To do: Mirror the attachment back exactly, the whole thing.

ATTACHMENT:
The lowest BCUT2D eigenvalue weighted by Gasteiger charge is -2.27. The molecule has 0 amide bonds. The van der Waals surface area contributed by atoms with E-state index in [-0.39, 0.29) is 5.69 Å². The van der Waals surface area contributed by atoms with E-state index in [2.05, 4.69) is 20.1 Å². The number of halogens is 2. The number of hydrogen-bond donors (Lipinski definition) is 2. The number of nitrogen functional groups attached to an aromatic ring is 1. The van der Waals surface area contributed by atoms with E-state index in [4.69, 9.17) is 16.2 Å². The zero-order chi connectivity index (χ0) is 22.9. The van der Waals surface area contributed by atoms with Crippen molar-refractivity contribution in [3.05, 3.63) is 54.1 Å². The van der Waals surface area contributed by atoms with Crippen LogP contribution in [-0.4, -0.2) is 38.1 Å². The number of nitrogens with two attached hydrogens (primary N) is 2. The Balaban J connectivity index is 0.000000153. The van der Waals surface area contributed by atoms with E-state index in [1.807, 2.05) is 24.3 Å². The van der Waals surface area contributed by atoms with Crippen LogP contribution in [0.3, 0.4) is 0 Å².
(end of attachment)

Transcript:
The lowest BCUT2D eigenvalue weighted by Gasteiger charge is -2.27. The molecule has 0 amide bonds. The van der Waals surface area contributed by atoms with E-state index in [-0.39, 0.29) is 5.69 Å². The van der Waals surface area contributed by atoms with E-state index in [2.05, 4.69) is 20.1 Å². The number of halogens is 2. The number of hydrogen-bond donors (Lipinski definition) is 2. The number of nitrogen functional groups attached to an aromatic ring is 1. The van der Waals surface area contributed by atoms with E-state index in [4.69, 9.17) is 16.2 Å². The zero-order chi connectivity index (χ0) is 22.9. The van der Waals surface area contributed by atoms with Crippen molar-refractivity contribution in [3.05, 3.63) is 54.1 Å². The van der Waals surface area contributed by atoms with Crippen LogP contribution in [-0.4, -0.2) is 38.1 Å². The number of nitrogens with two attached hydrogens (primary N) is 2. The Balaban J connectivity index is 0.000000153. The van der Waals surface area contributed by atoms with E-state index in [1.807, 2.05) is 24.3 Å². The van der Waals surface area contributed by atoms with Crippen LogP contribution in [0.3, 0.4) is 0 Å².